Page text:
In response to rising gang-related deaths, Dying to Belong investigates the true nature and scale of gang culture in Britain.
The decade leading up to this report saw an increase in gang culture and its associated violence, particularly in the most disadvantaged neighborhoods, with gang members getting younger, violence becoming increasingly chaotic, and geographical territory transcending drug territory. The report argues that the failure of past governments to act decisively has allowed gangs to become more deeply entrenched in the country’s most disadvantaged communities. There has often been a lack of knowledge and understanding of gang culture, further hampered by poor data and analysis. In this context, the lack of a single universally adopted definition of a gang is a key problem. We identify poor leadership at the most senior levels in central and local government and poor coordination between agencies as a significant obstacle. There has also been too great a focus on enforcement and penal populism - pursuing punitive policies to win votes – at the expense of addressing the drivers of gangs and violence.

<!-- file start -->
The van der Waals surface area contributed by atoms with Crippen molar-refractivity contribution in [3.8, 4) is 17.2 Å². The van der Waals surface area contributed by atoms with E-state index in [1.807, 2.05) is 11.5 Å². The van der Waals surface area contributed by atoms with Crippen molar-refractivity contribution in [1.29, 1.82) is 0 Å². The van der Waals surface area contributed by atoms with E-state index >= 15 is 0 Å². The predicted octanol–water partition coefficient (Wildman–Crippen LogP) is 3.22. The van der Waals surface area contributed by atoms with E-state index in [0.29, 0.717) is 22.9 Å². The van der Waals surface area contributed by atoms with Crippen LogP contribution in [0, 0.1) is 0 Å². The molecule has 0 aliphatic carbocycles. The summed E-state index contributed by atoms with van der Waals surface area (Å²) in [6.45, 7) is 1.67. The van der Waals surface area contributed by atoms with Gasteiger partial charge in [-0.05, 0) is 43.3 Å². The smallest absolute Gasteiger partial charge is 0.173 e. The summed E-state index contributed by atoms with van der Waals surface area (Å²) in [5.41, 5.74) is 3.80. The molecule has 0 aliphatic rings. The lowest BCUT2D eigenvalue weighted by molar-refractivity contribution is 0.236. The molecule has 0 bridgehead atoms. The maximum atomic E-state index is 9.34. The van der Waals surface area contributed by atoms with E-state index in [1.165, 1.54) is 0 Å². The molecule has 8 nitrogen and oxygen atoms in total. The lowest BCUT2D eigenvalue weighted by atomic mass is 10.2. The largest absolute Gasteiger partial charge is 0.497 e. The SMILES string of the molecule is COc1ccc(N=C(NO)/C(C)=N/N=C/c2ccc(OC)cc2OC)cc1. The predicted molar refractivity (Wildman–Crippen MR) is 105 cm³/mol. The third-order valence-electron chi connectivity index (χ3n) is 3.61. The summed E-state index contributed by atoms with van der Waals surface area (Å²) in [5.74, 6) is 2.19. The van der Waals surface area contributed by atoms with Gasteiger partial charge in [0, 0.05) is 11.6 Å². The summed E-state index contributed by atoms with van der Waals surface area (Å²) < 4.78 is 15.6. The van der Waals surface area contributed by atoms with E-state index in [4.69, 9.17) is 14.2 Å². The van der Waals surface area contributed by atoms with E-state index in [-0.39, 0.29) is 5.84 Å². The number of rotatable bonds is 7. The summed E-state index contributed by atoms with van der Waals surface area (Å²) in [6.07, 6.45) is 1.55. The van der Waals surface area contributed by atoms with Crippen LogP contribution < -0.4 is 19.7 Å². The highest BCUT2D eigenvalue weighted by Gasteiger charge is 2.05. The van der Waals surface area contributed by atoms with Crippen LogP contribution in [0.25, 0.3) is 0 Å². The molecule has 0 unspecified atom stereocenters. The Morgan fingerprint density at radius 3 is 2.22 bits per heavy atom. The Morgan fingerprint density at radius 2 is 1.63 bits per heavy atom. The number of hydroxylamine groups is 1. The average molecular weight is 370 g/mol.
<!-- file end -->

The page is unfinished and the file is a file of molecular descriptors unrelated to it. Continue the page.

Our blueprint for tackling Britain’s growing gang problem sets out policy solutions in the immediate-, medium- and long-term. Key immediate-term recommendations include: the universal adoption of a standardised definition of gangs; local authorities taking the lead on gang prevention and a Gang Prevention Unit being established in Central Government to support them in their task. We recommend that the areas where gang crime is widespread be designated ‘Gang Prevention Zones’, and made the focus of a concerted multi-agency effort to reverse gang culture. Within these zones a multi-pronged approach should be adopted, combining targeted enforcement with positive intervention and prevention. This would comprise police actively targeting gang leaders to give them the following ultimatum: ending the violence in return for the appropriate support, or continuing and consequently being brought to justice. Such a model has achieved dramatic reductions in gang crime in parts of the US and UK. In the medium-term policies should be deployed to break down barriers between young people and the police. We believe the third sector has a key role to play here. And finally, to prevent gang-involvement in the long-term, any strategy must tackle the drivers of gang culture, not just the symptoms.